Disney serves as a ‘consumer tracker’ amid recession watch, analyst explains

·Anchor
·4 min read

As investors and analysts watch to see if rising rates and rampant inflation dampens consumer spending, which could tip the U.S. into a recession at some point, the world of Disney (DIS) may prove to be a useful economic barometer.

"Disney really is in many ways a consumer tracker," Wells Fargo Securities Senior Analyst Steven Cahall told Yahoo Finance Live (video above). "If you think of someone who has kids and family, they’re probably spending some of their money on Disney every year. Folks who are into cruises or going to theme parks, they’ll probably have some money going to Disney every year. If you’re a sports fan, you probably engage with ESPN and have some money being spent every year."

"So when we see the markets going down on the risk of a recession, Disney is going to track some of that to a certain extent," Cahall added.

SHANGHAI, CHINA - FEBRUARY 27, 2022 - A view of The first Disney flagship store in China, and the largest in the world, in Shanghai, China, February 27, 2022. The products are mainly plush toys, anime game derivatives and fashion items. The store is divided into mickey and Minnie, Disney Princess, Pixar, Marvel and other areas, Mickey Mouse and Donald Duck. (Photo credit should read Costfoto/Future Publishing via Getty Images)
A view of The first Disney flagship store in China, and the largest in the world, in Shanghai, China, February 27, 2022. (Photo by Costfoto/Future Publishing via Getty Images)

As consumers and businesses face higher costs across the board, the Walt Disney Company is in the midst of negotiating where it can pass along expenses in its theme parks, merchandise, and content divisions before consumers push back.

Disney executives were pleased with the recovery of the parks and resorts business in the second quarter, despite the added pressure on margins from higher wages, supply chain constraints, and coronavirus capacity restrictions.

"We feel really good about the consumer demand and what we're seeing in the forward-looking bookings and everything else in the attendance levels," Disney Chief Financial Officer Christine McCarthy said during the earnings call. "We do pay close attention to all the recent inflationary pressures, and it covers everything from merchandise to food and beverage."

Visitors take photos at the Hong Kong Disneyland, Thursday, April 21, 2022. Hong Kong Disneyland reopened to the public after shutting down due to a surge in COVID-19 infections. (AP Photo/Kin Cheung)
Visitors take photos at the Hong Kong Disneyland, Thursday, April 21, 2022. (AP Photo/Kin Cheung)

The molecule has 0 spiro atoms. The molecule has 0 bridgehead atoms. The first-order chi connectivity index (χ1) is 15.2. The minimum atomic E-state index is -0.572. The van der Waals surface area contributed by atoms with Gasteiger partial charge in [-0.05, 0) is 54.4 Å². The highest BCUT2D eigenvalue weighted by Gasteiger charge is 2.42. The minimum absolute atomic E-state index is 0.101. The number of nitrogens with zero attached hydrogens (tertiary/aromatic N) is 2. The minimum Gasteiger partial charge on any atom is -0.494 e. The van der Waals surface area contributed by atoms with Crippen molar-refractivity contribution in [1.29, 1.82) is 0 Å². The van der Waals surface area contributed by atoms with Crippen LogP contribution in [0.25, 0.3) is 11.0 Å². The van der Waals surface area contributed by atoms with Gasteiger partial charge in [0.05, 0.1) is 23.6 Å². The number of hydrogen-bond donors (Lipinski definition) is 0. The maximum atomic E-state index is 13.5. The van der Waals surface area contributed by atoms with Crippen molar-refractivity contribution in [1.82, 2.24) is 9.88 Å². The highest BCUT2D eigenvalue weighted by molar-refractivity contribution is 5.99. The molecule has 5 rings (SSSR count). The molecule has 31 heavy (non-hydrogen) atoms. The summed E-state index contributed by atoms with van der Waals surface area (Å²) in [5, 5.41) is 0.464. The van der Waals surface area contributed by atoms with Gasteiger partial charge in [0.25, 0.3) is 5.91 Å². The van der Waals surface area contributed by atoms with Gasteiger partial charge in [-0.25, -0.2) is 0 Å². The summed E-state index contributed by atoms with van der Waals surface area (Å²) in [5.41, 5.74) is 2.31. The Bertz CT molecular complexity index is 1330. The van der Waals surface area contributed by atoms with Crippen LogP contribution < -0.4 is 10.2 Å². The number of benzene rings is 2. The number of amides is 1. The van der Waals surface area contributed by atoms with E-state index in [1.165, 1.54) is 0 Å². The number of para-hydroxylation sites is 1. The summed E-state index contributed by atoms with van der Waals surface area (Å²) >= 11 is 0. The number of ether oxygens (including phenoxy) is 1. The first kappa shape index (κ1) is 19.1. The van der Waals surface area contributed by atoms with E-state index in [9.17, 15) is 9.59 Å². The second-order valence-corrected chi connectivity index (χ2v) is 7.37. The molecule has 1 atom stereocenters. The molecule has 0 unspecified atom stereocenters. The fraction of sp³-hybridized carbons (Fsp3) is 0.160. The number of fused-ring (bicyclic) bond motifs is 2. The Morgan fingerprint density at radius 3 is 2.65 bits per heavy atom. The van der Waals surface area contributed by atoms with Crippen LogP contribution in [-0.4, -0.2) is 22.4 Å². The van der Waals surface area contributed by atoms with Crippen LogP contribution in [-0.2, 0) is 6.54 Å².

Disney's value proposition for streaming subscribers

On the direct-to-consumer side, Disney's strategy was scrutinized this quarter as programming and production costs increased for streaming services like Disney+. Still, Disney managed to add nearly 8 million subscribers to its platform while Netflix took a hit.

On the earnings call, Disney CEO Bob Chapek highlighted that the company was introducing a new ad-supported tier for Disney+ at a lower price point in order to avoid churn from consumers looking to cut costs. (Chapek also hinted that it would raise the price of the primary Disney+ offering over time.)

"We've been very comfortable with the price-value relationship that we've offered," Chapek said during the fiscal second-quarter earnings webcast. "And as you know, as we increase our content investment, we believe that that's going to give us the ability to adjust our price, and still, at the same time, maintain that strong value proposition."

LONDON, ENGLAND - MAY 12: Stormtroopers at the photocall for the new Disney+ limited series
Stormtroopers at the photocall for the new Disney+ limited series "Obi Wan Kenobi" at the Corinthia Hotel on May 12, 2022 in London, England. (Photo by Gareth Cattermole/Getty Images for Disney)

According to data from Nielsen, 57% of streaming video on demand (SVOD) subscribers have at least three services, suggesting that some consumers may want to hit pause on some services if pricing becomes too egregious. And for the 17% subscribing to five or more services, those price increases can be felt much quicker.

Cahall pointed out that Hulu, which is currently owned by Disney, had success in offering different ad tiers to its subscription model

"I don't know if you'll see two-thirds of the subs go to an ad-supported model, but certainly, it's going to make it appealing to folks who might find the direct subscription fee a little too high," he said. "And from Disney's perspective, it's all kind of found money, you know? So this is just incremental subs without a lot of incremental cost for them, since they're already such a big advertising company."

Bradley Smith is an anchor at Yahoo Finance. Follow him on Twitter @thebradsmith.

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